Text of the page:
Basingstoke Haymarket, touring 12 March – 6 June 2009
Reviewed for the British Theatre Guide
What makes someone like Nicholas Wright, with a more than passing interest in a historical figure like Vincent van Gogh, think of their subject not “I’ll write a biography,” but “I’ll write a play”?
Is it the idea of allowing the subject to live again briefly on stage? The desire to show off extensive research into their life? Or is it a desire to fill the inevitable gaps in our historical knowledge through a medium which is, unlike biography, forgiving of unsupportable speculation?
If you’ve never wondered what van Gogh did during the few years he spent in South London, Vincent in Brixton has precious little to offer you besides its competent dramaturgy. If you have ever wondered, it can still provide only Nicholas Wright’s best guess version of events.
Wright is ahead of many of his fellow historical void-fillers in that he knows how to write a play. Vincent in Brixton is theatrical: it doesn’t drag despite its two hour runtime, its dialogue is believably dated without descending into parody and it even manages some light-hearted humour.
Mark Edel-Hunt, too, is likeable yet dangerous as the earnest yet abrasive Dutchman. He descends among the inhabitants of Mrs Loyer’s Hackford Road boarding-house, tactlessly yet innocently imposing his own sense of order on everyone around him, altering their lives for better or worse in the process.
Quite why designer Christopher Hone has chosen to shade and highlight his set with a black marker, when the rest of the productions carries no hint of similar stylisation, is anyone’s guess. Luckily it isn’t too distracting, and is far outshone by the impressive logistical feat of installing a plumbed-in sink plus functional oven and hob on stage.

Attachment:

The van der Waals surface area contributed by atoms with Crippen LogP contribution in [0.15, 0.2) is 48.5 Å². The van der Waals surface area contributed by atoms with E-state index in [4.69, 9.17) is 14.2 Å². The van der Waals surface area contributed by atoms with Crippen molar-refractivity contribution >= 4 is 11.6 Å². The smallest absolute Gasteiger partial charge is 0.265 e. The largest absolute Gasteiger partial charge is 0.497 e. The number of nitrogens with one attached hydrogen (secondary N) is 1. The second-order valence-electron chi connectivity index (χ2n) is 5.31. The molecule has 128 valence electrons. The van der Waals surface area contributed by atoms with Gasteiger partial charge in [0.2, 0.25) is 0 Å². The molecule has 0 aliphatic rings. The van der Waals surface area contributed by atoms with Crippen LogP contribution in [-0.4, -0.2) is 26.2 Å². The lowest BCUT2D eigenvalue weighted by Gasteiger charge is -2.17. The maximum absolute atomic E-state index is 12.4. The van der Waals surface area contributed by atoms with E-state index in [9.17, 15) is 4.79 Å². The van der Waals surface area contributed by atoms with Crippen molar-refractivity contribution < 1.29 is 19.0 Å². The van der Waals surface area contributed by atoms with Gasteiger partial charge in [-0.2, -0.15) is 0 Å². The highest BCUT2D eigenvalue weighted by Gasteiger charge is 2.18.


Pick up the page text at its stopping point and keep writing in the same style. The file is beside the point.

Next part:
Even the characterisation of van Gogh’s companions, who must all be at least partially Wright’s invention, is deft, subtle and convincing.
But good writing and production can’t hide the fact that Wright wrote Vincent in Brixton because he was interested in the missing portions of van Gogh’s life, not through any desire to explore a theme in a dramatic way.
The programme notes reveal that Wright reveres Chekhov, and that Chekhov’s usual four-act structure was the template for Vincent in Brixton. But narrative structure is all he has taken from Chekhov, ignoring that structure’s suitability for gradually unravelling people’s respectable facades and exposing the raw human emotion underneath.
The play touches on some meaty issues, notably that of dealing with depression long before it was recognised as a treatable medical condition. But instead of being fully explored, it functions superficially as a characteristic for van Gogh and his notional love interest to share, then as shorthand for her reaction to van Gogh’s departure. If it doesn’t relate somehow to the portrayal of van Gogh, it isn’t important.
Vincent in Brixton is clearly a labour of love, and is more successful as a piece of theatre than most similar plays. But like nearly all such works, it’s a historical curiosity whose influence extends no further than the footlights.
Written by Nicholas Wright
Crew includes Max Lewendel (director) and Christopher Hone (designer)
Cast includes Lin Blakley (Ursula Loyer), Mark Edel-Hunt (Vincent van Gogh), Amy Ellen Richardson (Eugenie Loyer), Alastair Whatley (Sam Plowman) and Nicola Sangster (Anna van Gogh)